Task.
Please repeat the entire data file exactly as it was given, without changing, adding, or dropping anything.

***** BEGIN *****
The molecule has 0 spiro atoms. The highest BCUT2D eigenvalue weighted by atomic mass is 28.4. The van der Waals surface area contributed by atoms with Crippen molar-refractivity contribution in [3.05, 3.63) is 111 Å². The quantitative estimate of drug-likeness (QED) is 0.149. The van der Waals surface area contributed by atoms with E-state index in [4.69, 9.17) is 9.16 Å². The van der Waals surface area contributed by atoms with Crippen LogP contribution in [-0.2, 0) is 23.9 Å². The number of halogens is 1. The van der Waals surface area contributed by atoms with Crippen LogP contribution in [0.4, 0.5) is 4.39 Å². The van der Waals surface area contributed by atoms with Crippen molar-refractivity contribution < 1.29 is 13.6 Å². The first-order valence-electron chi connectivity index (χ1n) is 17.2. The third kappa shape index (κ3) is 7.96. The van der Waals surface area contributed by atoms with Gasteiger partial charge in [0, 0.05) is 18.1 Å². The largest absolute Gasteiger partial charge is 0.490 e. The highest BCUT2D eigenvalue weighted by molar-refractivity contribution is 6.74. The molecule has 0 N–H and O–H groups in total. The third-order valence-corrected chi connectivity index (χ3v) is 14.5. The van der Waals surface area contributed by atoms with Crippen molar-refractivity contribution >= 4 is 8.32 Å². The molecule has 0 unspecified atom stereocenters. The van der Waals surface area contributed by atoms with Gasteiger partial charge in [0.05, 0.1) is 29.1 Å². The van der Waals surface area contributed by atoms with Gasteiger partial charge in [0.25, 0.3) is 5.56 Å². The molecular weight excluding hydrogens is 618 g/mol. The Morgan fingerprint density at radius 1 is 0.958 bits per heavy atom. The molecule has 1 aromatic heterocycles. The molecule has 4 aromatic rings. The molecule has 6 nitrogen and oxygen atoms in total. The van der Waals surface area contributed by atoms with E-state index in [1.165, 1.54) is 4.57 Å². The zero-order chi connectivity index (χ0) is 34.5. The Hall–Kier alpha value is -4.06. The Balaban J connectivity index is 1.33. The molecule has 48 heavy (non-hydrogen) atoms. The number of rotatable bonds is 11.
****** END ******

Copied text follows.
The molecule has 0 spiro atoms. The highest BCUT2D eigenvalue weighted by atomic mass is 28.4. The van der Waals surface area contributed by atoms with Crippen molar-refractivity contribution in [3.05, 3.63) is 111 Å². The quantitative estimate of drug-likeness (QED) is 0.149. The van der Waals surface area contributed by atoms with E-state index in [4.69, 9.17) is 9.16 Å². The van der Waals surface area contributed by atoms with Crippen LogP contribution in [-0.2, 0) is 23.9 Å². The number of halogens is 1. The van der Waals surface area contributed by atoms with Crippen LogP contribution in [0.4, 0.5) is 4.39 Å². The van der Waals surface area contributed by atoms with Crippen molar-refractivity contribution < 1.29 is 13.6 Å². The first-order valence-electron chi connectivity index (χ1n) is 17.2. The third kappa shape index (κ3) is 7.96. The van der Waals surface area contributed by atoms with Gasteiger partial charge in [0, 0.05) is 18.1 Å². The largest absolute Gasteiger partial charge is 0.490 e. The highest BCUT2D eigenvalue weighted by molar-refractivity contribution is 6.74. The molecule has 0 N–H and O–H groups in total. The third-order valence-corrected chi connectivity index (χ3v) is 14.5. The van der Waals surface area contributed by atoms with Crippen molar-refractivity contribution >= 4 is 8.32 Å². The molecule has 0 unspecified atom stereocenters. The van der Waals surface area contributed by atoms with Gasteiger partial charge in [0.05, 0.1) is 29.1 Å². The van der Waals surface area contributed by atoms with Gasteiger partial charge in [0.25, 0.3) is 5.56 Å². The molecular weight excluding hydrogens is 618 g/mol. The Morgan fingerprint density at radius 1 is 0.958 bits per heavy atom. The molecule has 1 aromatic heterocycles. The molecule has 4 aromatic rings. The molecule has 6 nitrogen and oxygen atoms in total. The van der Waals surface area contributed by atoms with E-state index in [1.165, 1.54) is 4.57 Å². The zero-order chi connectivity index (χ0) is 34.5. The Hall–Kier alpha value is -4.06. The Balaban J connectivity index is 1.33. The molecule has 48 heavy (non-hydrogen) atoms. The number of rotatable bonds is 11.